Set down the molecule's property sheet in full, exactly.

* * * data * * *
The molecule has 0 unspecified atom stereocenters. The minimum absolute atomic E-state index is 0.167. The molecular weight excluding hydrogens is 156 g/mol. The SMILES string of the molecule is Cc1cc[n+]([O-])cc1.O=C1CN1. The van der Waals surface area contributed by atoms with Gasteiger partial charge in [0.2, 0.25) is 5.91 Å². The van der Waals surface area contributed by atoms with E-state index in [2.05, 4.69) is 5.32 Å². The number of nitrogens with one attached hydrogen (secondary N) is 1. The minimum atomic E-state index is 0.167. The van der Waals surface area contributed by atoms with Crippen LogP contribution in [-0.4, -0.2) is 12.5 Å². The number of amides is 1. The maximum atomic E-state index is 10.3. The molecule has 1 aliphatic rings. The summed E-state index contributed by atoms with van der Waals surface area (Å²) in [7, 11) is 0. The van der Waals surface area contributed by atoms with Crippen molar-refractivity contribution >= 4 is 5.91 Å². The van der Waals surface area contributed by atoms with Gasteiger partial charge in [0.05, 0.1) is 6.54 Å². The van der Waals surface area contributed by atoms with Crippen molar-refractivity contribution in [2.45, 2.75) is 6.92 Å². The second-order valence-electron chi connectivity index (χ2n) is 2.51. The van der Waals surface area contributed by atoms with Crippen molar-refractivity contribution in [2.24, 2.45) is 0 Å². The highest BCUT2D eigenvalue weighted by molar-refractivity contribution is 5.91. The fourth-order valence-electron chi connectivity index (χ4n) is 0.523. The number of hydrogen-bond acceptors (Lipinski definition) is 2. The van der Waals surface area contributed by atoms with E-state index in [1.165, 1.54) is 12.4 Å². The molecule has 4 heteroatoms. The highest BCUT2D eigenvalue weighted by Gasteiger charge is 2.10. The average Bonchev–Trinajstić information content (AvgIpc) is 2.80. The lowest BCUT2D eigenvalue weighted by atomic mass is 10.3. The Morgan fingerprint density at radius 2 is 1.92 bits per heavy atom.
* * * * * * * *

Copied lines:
The molecule has 0 unspecified atom stereocenters. The minimum absolute atomic E-state index is 0.167. The molecular weight excluding hydrogens is 156 g/mol. The SMILES string of the molecule is Cc1cc[n+]([O-])cc1.O=C1CN1. The van der Waals surface area contributed by atoms with Gasteiger partial charge in [0.2, 0.25) is 5.91 Å². The van der Waals surface area contributed by atoms with E-state index in [2.05, 4.69) is 5.32 Å². The number of nitrogens with one attached hydrogen (secondary N) is 1. The minimum atomic E-state index is 0.167. The van der Waals surface area contributed by atoms with Crippen LogP contribution in [-0.4, -0.2) is 12.5 Å². The number of amides is 1. The maximum atomic E-state index is 10.3. The molecule has 1 aliphatic rings. The summed E-state index contributed by atoms with van der Waals surface area (Å²) in [7, 11) is 0. The van der Waals surface area contributed by atoms with Crippen molar-refractivity contribution >= 4 is 5.91 Å². The van der Waals surface area contributed by atoms with Gasteiger partial charge in [0.05, 0.1) is 6.54 Å². The van der Waals surface area contributed by atoms with Crippen molar-refractivity contribution in [2.45, 2.75) is 6.92 Å². The second-order valence-electron chi connectivity index (χ2n) is 2.51. The van der Waals surface area contributed by atoms with Crippen molar-refractivity contribution in [2.24, 2.45) is 0 Å². The highest BCUT2D eigenvalue weighted by molar-refractivity contribution is 5.91. The fourth-order valence-electron chi connectivity index (χ4n) is 0.523. The number of hydrogen-bond acceptors (Lipinski definition) is 2. The van der Waals surface area contributed by atoms with E-state index in [1.165, 1.54) is 12.4 Å². The molecule has 4 heteroatoms. The highest BCUT2D eigenvalue weighted by Gasteiger charge is 2.10. The average Bonchev–Trinajstić information content (AvgIpc) is 2.80. The lowest BCUT2D eigenvalue weighted by atomic mass is 10.3. The Morgan fingerprint density at radius 2 is 1.92 bits per heavy atom.